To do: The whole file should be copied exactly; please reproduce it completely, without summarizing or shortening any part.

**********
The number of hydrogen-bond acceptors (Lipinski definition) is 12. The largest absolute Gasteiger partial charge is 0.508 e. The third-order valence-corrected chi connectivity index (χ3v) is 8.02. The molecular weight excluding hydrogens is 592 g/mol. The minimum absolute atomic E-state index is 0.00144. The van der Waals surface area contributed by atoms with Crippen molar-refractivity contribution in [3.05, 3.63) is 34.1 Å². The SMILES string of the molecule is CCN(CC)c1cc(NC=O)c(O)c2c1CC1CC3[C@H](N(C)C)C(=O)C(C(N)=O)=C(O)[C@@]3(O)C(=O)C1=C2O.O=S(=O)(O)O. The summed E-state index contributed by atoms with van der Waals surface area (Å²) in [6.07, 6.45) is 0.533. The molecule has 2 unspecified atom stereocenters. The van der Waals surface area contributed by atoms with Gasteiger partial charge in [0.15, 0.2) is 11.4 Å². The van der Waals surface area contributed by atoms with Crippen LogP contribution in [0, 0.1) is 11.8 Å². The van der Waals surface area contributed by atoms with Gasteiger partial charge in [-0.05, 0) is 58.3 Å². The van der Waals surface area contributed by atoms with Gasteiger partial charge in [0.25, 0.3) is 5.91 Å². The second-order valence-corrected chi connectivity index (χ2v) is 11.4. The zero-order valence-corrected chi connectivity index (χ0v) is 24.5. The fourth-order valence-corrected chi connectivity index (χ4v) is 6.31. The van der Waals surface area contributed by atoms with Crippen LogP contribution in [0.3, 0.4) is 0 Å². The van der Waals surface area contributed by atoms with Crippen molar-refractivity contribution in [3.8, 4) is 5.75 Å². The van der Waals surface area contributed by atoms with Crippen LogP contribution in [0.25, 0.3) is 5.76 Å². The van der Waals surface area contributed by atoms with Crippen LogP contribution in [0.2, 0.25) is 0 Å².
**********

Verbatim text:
The number of hydrogen-bond acceptors (Lipinski definition) is 12. The largest absolute Gasteiger partial charge is 0.508 e. The third-order valence-corrected chi connectivity index (χ3v) is 8.02. The molecular weight excluding hydrogens is 592 g/mol. The minimum absolute atomic E-state index is 0.00144. The van der Waals surface area contributed by atoms with Crippen molar-refractivity contribution in [3.05, 3.63) is 34.1 Å². The SMILES string of the molecule is CCN(CC)c1cc(NC=O)c(O)c2c1CC1CC3[C@H](N(C)C)C(=O)C(C(N)=O)=C(O)[C@@]3(O)C(=O)C1=C2O.O=S(=O)(O)O. The summed E-state index contributed by atoms with van der Waals surface area (Å²) in [6.07, 6.45) is 0.533. The molecule has 2 unspecified atom stereocenters. The van der Waals surface area contributed by atoms with Gasteiger partial charge in [0.15, 0.2) is 11.4 Å². The van der Waals surface area contributed by atoms with Crippen LogP contribution in [0, 0.1) is 11.8 Å². The van der Waals surface area contributed by atoms with Gasteiger partial charge in [-0.05, 0) is 58.3 Å². The van der Waals surface area contributed by atoms with Gasteiger partial charge in [0.25, 0.3) is 5.91 Å². The second-order valence-corrected chi connectivity index (χ2v) is 11.4. The zero-order valence-corrected chi connectivity index (χ0v) is 24.5. The fourth-order valence-corrected chi connectivity index (χ4v) is 6.31. The van der Waals surface area contributed by atoms with Crippen LogP contribution in [0.3, 0.4) is 0 Å². The van der Waals surface area contributed by atoms with Crippen molar-refractivity contribution in [3.8, 4) is 5.75 Å². The van der Waals surface area contributed by atoms with Crippen LogP contribution in [0.25, 0.3) is 5.76 Å². The van der Waals surface area contributed by atoms with Crippen LogP contribution in [0.2, 0.25) is 0 Å².